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"Murphy was an optimist!"

Someone should class action Sear’s collections November 30, 2006 10:51 am

Posted by Doug McCaughan in : Of Interest, Touchy Subjects
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So I was a Craftsman kid. Loved their tools! Bought my ladder and washer and dryer at Sears. I was well into paying off the Sears credit card when all hell broke lose. So, back in 2000, I had a little bit of a breakdown. Breakdowns come and breakdown go. What I did about it was quit reading my mail for the better part of a year. Your creditors really don’t like that. Since 2000, Sears has taken a $900 bill and increased it to over $4000 with not a single purchase. Since my home phone went away they have made at least two calls to my parents house. Now, these people have no business with Sears. They are in no way associated with my account. Such calls are harassment, an invasion of their privacy, and absolutely a total disrespect for my privacy.

I decided to call Sears and request the removal their number from the collection database. The response I received from the rude person on the phone was, "deal with it!" When I prompted for his employee id number and a way to file a complaint he hung up on me. My second attempt to call them from Skype failed (blocked?) There should be a way to counter this but that employee will go unchecked and frankly Sears doesn’t care. Really, the people this most directly affects are the least capable of bringing change. How can the working poor afford a class action suit against a giant?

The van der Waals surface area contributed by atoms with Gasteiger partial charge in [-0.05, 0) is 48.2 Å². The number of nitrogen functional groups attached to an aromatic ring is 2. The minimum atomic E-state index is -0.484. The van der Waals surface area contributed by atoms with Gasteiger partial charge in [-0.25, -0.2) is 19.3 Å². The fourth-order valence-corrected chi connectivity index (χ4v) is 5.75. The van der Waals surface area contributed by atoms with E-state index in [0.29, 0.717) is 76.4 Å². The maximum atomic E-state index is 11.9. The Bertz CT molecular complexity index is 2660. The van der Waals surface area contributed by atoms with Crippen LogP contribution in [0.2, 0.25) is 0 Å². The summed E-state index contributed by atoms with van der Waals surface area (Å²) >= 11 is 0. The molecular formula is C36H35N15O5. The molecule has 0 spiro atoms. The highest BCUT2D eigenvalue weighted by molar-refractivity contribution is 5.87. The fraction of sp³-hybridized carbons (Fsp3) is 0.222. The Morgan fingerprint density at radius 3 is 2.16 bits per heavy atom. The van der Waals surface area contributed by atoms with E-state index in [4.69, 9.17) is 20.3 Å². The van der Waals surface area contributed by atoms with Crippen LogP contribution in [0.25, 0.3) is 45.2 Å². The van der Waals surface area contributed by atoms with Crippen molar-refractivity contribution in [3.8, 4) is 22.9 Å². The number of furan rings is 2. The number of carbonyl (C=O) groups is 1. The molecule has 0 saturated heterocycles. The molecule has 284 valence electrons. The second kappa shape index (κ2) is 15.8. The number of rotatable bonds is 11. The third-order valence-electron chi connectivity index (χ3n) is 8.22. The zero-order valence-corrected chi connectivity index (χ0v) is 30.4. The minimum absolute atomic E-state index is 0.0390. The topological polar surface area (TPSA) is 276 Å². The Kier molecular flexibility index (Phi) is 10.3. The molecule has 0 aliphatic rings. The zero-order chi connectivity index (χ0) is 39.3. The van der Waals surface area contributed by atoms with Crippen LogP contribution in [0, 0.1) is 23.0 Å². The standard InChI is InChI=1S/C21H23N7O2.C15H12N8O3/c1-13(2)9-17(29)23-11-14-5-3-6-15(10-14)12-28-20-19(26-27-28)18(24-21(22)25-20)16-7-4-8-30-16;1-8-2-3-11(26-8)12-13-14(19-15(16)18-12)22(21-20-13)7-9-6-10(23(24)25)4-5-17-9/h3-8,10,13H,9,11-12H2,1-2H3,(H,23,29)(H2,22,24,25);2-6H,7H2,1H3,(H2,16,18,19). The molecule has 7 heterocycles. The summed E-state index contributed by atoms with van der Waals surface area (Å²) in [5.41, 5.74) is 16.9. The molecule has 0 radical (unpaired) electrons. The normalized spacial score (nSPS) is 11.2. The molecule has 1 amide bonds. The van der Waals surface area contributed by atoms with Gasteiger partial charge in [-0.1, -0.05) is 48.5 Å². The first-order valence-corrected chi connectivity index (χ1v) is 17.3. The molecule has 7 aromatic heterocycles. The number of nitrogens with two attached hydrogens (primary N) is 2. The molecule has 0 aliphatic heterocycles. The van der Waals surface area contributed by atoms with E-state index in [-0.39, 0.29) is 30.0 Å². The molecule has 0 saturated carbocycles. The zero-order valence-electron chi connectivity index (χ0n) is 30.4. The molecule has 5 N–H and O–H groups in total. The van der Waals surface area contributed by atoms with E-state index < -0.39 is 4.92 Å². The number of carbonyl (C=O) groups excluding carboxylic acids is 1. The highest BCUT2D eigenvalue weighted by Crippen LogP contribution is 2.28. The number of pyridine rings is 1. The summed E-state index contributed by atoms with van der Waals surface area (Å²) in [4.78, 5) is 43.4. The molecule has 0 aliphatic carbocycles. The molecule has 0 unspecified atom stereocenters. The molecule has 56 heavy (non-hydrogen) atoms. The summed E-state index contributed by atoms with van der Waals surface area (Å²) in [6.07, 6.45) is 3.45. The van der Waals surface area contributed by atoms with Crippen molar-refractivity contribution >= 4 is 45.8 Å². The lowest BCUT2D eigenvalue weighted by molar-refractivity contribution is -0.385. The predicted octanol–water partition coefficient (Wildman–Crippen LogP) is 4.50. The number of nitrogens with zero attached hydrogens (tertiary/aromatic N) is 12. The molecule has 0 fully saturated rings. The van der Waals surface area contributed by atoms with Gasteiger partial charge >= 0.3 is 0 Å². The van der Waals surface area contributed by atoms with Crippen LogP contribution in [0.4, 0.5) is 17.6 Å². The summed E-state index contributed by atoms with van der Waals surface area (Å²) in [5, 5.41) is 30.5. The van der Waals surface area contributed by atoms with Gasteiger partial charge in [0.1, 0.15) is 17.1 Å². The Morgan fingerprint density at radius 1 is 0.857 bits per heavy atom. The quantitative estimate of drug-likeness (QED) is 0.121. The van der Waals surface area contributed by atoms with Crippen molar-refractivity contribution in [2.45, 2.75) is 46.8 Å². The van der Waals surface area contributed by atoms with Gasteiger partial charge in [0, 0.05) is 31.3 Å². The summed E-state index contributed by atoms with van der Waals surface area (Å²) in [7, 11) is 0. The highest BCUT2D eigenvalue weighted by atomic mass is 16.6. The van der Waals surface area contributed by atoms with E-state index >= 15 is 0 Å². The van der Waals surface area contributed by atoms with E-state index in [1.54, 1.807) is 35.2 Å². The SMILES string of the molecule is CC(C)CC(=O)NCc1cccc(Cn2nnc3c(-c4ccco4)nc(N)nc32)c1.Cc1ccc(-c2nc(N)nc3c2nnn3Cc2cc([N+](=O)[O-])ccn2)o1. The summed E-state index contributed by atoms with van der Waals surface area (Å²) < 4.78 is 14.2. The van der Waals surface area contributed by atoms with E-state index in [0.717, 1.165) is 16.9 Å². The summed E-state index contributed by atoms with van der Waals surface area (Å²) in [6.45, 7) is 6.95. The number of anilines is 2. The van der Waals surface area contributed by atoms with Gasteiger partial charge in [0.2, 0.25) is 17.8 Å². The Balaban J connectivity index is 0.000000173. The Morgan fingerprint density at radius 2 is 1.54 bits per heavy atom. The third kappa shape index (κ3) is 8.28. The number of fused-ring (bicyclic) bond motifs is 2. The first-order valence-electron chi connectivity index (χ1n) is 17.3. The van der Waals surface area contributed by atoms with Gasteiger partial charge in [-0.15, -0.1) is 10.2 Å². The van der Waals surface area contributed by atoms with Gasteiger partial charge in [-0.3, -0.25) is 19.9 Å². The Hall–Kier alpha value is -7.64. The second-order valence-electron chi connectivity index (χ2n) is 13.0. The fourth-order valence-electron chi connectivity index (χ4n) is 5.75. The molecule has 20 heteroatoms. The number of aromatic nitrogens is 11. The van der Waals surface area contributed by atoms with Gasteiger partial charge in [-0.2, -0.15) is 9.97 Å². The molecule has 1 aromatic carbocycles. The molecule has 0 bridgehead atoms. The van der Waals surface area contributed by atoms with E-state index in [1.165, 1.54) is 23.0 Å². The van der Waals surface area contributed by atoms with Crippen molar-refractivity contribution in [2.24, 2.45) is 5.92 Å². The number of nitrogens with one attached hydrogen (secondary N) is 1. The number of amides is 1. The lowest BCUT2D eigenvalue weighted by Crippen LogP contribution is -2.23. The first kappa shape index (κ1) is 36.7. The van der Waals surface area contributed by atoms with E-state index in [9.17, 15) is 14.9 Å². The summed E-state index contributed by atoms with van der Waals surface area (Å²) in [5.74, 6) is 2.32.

One recourse, we all could quit shopping at Sears! Yeah boycott! Another might be that we all quit paying their bills but that’s as absurb as not buying gas for one day and thinking that gas prices would change. Here’s hoping karma comes into play.

Apparently the $165 million dollar punishment Sears received in 1997 has not been very effective in changing their collection practices.

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Comments

1. Stormare Mackee - December 1, 2006

Fair Debt Collection Practices Act is your friend. Sears probably sold your debt to a 3rd party collection agency and hence, Sears has no control over the debt collection anymore. Know your rights and fight back.

2. Latte Man - December 1, 2006

I’m late but Stormare Mackee is absolutely correct. There is virtually no way that this is on Sears Books any longer, and you are now at some junk debt agency. They don’t often follow the rules, but calls to your better business bureau and local State Attorney General’s office may help.

3. djuggler - December 3, 2006

Good advice.

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